Slakthusområdet stretches again to accommodate another club. The latest to arrive is Kvarteret, a music, art and theatre space that’s opening its doors properly for the first time on June 1 for a Friday and Saturday premiere. We chatted to Alex Drewniak, one of the club’s founders, to learn all about it ahead of that premiere.
Where did the idea for Kvarteret come from? How did you end up starting the club?
I think it came out of frustration that stemmed from there being little to no innovation in the nightlife initiatives started in the city. We feel there are multiple voids to be filled. As people that visit us will come to learn, we will try to challenge the traditional idea of what a nightclub can look, sound and feel like, while also offering something within a familiar format that people know and love. Especially in the summer.
What gap in the city’s nightlife scene do you see Kvarteret filling?
There are several. Concept, as far as challenging the perception of what a nightclub experience can be, musical profile, guest policy, interior and more. Music is of course vital and what drives us. We like techno from Berlin as much as the next person, but there’s more to the electronic scene. Oddly enough, few promoters recognize that.
What kind of artists and DJs are you looking to book for Kvarteret? What kind of musical identity do you want the club to have?
The musical identity is eclectic, broad and qualitative with an emphasis on electronic. Wednesdays, Fridays, and Saturdays will offer everything from indie, disco, house and techno presented by mostly local talent from all over Sweden, but also the other Nordic countries. We want to help nurture the scene locally but also help our Nordic neighbours. There should be a greater talent exchange than there currently is.
Thursdays will be predominantly electronic. It’s the classic day of the week for big shows during the Swedish summertime. For the first one of the season on June 7, we have Guy Gerber at Gatan together with Nassim Merhan. Gerber is returning to Stockholm for his first show in over a decade and is an excellent example of a fantastic artist we feel should’ve been brought back to play here a long time ago. At Kyrkan, we have Roman Flügel and Bäcksvart B2B Dpop.
Daytime on Saturdays from 14:00 to 22:00, we are going to put on a handful of Label Day shows. We have invited some of the most exciting labels, old and new, for a set of open air day parties. The first one is on June 16 with Jeremy Olander and Vivrant. He will go B2B with Henry Saiz for an extended set. Joining them is Marino Canal and MOLØ. Sundays will have an Urban focus and cover the entire spectrum ranging from dancehall, afrobeat, hip-hop, grime and more. Sundays will also mix local and international talent.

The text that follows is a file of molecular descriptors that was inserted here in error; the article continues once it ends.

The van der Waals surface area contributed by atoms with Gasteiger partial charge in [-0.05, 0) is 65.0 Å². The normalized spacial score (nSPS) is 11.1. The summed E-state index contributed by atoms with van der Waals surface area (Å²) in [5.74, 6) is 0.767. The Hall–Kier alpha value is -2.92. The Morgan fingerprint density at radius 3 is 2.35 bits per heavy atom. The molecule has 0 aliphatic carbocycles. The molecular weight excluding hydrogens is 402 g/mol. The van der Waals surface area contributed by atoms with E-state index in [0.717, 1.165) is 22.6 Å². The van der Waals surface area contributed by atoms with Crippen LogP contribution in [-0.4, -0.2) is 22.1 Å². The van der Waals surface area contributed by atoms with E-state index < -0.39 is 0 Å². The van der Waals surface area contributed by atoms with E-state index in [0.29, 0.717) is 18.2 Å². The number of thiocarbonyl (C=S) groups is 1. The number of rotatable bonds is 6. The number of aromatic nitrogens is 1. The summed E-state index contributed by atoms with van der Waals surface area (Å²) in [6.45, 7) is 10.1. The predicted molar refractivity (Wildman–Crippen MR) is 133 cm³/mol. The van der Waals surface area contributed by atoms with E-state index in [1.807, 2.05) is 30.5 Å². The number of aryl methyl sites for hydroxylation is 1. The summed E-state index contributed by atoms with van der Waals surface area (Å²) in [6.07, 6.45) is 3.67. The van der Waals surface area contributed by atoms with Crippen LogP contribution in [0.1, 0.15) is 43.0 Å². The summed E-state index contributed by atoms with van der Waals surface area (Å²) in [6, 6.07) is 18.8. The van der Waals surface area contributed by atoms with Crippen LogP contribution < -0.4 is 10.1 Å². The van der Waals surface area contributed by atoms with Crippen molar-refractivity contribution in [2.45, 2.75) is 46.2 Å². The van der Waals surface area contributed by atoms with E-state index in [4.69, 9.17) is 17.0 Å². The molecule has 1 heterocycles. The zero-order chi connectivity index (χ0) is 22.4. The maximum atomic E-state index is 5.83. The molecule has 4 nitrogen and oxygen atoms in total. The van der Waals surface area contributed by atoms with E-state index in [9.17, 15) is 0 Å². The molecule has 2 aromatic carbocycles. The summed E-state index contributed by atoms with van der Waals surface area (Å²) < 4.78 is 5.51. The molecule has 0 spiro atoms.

You say you want to “cater to various creative expressions caught in the fringes of the incumbent art establishment”. What does that mean to you?
Certain kinds of weird electronic music, odd immersive theatres or art exhibitions that challenge our current perception of things in a provocative way are examples. “Incumbent art establishment” doesn’t necessarily only refer to the museums and galleries in the city, it also applies to existing clubs and promoters that just seem to book a specific kind of sound or artist.
Aside from the music, you’re also planning to host art events, theatre and more. Tell us a little about that side of Kvarteret.
The other week on May 17 – May 20 we had the staging of The Waldorf Project at Fristaden, one of four areas that make up Kvarteret. The Waldorf Project is created by British artist Sean Rogg and can be described as the world’s most intense immersive theatre experiences where the audience consume the performance with all five of their senses. The Waldorf Project is very telling for what Fristaden will be like and what kind of things we want to house within the confines of Kvarteret. Sometimes we will do staging projects like this, and sometimes they’ll be married with a conventional nightclub experience to create something new. Fristaden, which is one of four areas that make up Kvarteret, is really part nightclub and part cultural platform. We’re trying to challenge the definition what a nightclub can be.
Describe the layout of Kvarteret. You have four distinct areas right, the Fristaden, Kyrkan, Gatan and Torget?
It’s a hybrid outdoor/indoor space well over 2500 square meters. When we’re at full capacity we’ll be able to host more than 2200 simultaneous guests across four different areas. They all cater to different musical styles and atmospheres depending on the day of the week and time of day. Fristaden is indoors and is our epicentre for experimental art, gastronomy, and music. Gatan is our largest, outdoor block party style space, Torget is a smaller outdoor space and Kyrkan is the indoor room formerly known as Slaktkyrkan, but will be redone to become something else.
Finally, tell us about the opening weekend on June 1 & 2 with Zernel Gillie, Kristian Kjôller and more.
It’s a bit of a soft opening with only Gatan and Torget open. We have loads of amazing Nordic talent on the line-up, some of which will play for us multiple times during the year, mixed with some international legends. Zernell Gillie, a true Chicago pioneer, is playing the Friday.
Kvarteret, Styckmästargatan 10. Opens Friday, Jun 1, 17:00-03:00
Main Photo: Jeremy Olander, playing Kvarteret on June 16